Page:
That proved to be the case, so site M-19 comes well recommended for access to the both the 89W and 101 satellites. It did prove to be higher in the back than the front, so we ended up with a big step when get in or out of the coach, something which is a small price to pay for the convenience of full hookups and a satellite connection in a heavily wooded campground. Since we hadn't come this far to merely sit around and play on the Internet, our in-house tour guide soon had us out the door with the intention of exploring the park.

Rusting hulk

That's Linda standing beside the remains of the Peter Iredale.

Rusting hulk, side view

The cylindrical object next to Linda is the base of one of the ship's masts. There are a number of webpages which provide information on the circumstances of the wreck, which happened in 1906. Here is one that provides a good overview of the ship and the inquiry into her stranding. She was nearly as long as a football field, measuring 279 feet from stem to stern, and though time and the sea has reclaimed much of her, here is a view from what remains of the stern, looking towards a pretty model standing in front of the bow section. You can also see the remains of the base of the four masts marking a line down what was once the center of the ship

Rusting hulk, end on

Here's a different perspective, looking directly at the bow.

Rusting hulk, bow view

Sure, that was more photo's than we normally post of things we see, but after having spent the past two months at the Umpqua River Lighthouse, a beacon which was designed to prevent accidents such as this from happening, the connection was simply too great to give only a passing thought about. Once again, we were living in the past, knowing there were real people involved, not just an inanimate hunk of what is now rusting metal. One has to wonder what the tortured shriek of metal must have sounded like when the Peter Iredale went aground that night, early in the 20th century. We can look and see what stands before us, or we can look and be there at that distant moment. It is up to each of us as to how we view things.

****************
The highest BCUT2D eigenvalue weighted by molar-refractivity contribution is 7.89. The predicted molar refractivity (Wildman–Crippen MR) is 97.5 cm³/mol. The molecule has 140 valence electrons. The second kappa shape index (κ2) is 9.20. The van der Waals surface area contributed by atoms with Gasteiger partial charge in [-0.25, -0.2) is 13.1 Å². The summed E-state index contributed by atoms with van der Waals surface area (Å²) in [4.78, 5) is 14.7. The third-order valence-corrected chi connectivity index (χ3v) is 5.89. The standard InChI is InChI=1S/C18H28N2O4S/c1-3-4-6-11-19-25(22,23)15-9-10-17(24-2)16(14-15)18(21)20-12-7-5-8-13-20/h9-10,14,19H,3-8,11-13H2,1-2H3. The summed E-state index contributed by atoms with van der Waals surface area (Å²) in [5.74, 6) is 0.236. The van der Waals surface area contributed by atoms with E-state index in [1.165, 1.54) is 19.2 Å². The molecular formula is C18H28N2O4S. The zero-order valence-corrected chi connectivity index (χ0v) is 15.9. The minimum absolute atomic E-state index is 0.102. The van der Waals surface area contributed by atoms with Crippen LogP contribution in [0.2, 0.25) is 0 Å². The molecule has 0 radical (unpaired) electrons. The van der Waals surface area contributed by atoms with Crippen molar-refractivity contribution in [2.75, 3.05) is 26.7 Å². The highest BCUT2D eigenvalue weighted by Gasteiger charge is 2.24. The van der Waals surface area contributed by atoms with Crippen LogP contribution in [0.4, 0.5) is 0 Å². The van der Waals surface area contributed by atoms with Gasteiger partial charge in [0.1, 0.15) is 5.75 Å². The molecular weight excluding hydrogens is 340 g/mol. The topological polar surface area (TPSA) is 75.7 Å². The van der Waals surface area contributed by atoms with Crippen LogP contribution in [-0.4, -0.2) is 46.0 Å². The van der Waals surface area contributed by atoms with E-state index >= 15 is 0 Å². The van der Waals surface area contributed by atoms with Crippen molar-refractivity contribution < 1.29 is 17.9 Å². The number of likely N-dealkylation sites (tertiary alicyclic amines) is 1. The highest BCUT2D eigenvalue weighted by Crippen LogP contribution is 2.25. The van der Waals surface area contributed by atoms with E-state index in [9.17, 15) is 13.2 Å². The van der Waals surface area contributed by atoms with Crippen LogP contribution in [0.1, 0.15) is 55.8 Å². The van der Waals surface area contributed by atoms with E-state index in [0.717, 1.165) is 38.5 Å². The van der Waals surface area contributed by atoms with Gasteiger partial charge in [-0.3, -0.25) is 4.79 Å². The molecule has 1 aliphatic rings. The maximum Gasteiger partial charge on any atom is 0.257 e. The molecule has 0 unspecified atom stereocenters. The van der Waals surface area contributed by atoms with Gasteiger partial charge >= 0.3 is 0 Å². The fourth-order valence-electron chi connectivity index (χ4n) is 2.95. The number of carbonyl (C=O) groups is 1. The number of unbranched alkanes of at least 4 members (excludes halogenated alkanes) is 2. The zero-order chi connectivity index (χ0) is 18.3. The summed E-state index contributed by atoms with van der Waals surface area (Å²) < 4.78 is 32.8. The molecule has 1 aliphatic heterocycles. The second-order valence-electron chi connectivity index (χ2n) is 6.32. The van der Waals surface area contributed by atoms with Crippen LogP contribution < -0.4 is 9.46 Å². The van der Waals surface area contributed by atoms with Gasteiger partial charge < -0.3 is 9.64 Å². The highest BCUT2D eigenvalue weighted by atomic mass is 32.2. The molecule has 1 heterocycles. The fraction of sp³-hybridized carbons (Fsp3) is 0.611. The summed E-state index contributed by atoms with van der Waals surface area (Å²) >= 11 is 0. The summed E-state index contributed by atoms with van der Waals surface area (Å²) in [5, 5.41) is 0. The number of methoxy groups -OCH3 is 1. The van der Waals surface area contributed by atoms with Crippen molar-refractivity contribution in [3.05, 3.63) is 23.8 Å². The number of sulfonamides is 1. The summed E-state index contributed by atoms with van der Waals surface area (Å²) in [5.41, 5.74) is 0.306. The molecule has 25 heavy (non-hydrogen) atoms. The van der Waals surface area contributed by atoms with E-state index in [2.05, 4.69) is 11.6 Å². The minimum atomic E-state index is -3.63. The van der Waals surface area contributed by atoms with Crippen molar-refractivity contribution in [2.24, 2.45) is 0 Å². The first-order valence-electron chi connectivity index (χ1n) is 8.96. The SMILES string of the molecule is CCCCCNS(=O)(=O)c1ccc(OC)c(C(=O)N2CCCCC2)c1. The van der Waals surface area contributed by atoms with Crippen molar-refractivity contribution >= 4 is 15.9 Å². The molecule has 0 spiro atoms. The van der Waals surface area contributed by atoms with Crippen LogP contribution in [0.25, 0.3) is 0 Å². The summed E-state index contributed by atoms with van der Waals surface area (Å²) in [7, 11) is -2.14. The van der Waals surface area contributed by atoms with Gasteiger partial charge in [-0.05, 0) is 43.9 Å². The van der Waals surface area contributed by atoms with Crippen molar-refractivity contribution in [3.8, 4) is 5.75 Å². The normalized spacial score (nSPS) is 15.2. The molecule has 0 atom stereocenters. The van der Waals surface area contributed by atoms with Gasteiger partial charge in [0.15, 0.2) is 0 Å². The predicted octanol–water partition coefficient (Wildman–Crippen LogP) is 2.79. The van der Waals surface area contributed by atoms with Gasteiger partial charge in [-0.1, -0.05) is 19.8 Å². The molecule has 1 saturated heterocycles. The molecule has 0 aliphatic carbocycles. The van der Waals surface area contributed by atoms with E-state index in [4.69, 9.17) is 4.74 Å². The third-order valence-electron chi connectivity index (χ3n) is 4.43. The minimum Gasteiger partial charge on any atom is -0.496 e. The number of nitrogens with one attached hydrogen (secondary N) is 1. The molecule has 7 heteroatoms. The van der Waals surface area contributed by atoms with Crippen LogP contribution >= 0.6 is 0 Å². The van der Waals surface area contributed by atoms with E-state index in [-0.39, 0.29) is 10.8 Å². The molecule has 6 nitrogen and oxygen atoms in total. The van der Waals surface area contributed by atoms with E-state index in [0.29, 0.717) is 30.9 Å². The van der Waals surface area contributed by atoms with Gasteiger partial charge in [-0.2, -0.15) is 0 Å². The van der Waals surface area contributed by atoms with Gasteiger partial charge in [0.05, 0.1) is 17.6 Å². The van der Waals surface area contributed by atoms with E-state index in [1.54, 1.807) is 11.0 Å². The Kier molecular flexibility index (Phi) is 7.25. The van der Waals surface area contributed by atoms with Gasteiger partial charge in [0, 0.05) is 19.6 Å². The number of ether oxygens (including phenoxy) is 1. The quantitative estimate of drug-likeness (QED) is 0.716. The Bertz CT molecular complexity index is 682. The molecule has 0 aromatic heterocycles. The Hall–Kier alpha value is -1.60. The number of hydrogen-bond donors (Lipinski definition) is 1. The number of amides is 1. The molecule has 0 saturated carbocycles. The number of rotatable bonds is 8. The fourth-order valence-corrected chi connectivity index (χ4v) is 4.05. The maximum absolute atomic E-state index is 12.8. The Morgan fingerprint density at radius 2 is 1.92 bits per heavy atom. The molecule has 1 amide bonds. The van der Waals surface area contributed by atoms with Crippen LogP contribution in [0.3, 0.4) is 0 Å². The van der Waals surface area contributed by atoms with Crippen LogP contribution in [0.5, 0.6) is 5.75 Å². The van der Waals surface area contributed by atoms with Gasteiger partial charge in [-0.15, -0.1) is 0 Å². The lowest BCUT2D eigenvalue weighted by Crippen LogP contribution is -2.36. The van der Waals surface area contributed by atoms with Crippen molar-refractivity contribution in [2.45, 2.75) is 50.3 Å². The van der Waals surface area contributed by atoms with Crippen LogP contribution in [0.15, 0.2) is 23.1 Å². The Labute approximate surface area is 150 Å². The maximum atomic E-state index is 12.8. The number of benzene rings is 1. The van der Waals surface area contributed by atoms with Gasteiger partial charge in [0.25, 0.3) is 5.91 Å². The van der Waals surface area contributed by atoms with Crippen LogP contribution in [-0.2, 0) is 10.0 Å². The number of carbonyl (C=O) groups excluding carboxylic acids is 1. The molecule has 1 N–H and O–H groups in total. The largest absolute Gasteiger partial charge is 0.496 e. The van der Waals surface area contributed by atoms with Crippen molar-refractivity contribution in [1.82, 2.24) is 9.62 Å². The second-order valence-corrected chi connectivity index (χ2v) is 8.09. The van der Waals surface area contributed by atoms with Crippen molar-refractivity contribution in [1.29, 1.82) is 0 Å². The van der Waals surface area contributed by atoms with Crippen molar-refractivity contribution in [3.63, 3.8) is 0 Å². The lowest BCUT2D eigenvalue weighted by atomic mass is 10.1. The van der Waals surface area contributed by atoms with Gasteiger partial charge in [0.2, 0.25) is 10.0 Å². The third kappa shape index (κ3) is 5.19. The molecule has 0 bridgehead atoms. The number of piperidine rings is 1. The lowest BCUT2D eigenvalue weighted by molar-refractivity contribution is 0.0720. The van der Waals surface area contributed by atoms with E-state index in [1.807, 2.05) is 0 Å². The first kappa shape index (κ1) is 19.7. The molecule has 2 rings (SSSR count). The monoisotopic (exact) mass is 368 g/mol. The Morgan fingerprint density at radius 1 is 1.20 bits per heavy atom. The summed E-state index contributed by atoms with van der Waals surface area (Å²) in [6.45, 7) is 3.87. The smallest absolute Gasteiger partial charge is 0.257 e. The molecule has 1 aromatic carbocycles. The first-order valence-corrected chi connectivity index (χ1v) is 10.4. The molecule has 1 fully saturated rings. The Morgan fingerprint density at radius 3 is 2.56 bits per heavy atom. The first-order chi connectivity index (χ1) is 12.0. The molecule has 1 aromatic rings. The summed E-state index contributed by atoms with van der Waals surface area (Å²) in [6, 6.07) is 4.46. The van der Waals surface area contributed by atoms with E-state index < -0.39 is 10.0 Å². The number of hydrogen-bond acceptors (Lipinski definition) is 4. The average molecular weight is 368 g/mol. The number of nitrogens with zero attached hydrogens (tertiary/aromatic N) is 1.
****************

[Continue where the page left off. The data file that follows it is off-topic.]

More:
Looking into the distant past

Of course, one of the reasons it is so hard to leave the present and immerse ourselves in the past, is that the present has away of intruding upon our thoughts. Sometimes gently nudging us out of our reverie, other times booting us out with a thump, thump, thump.

U S Coast Guard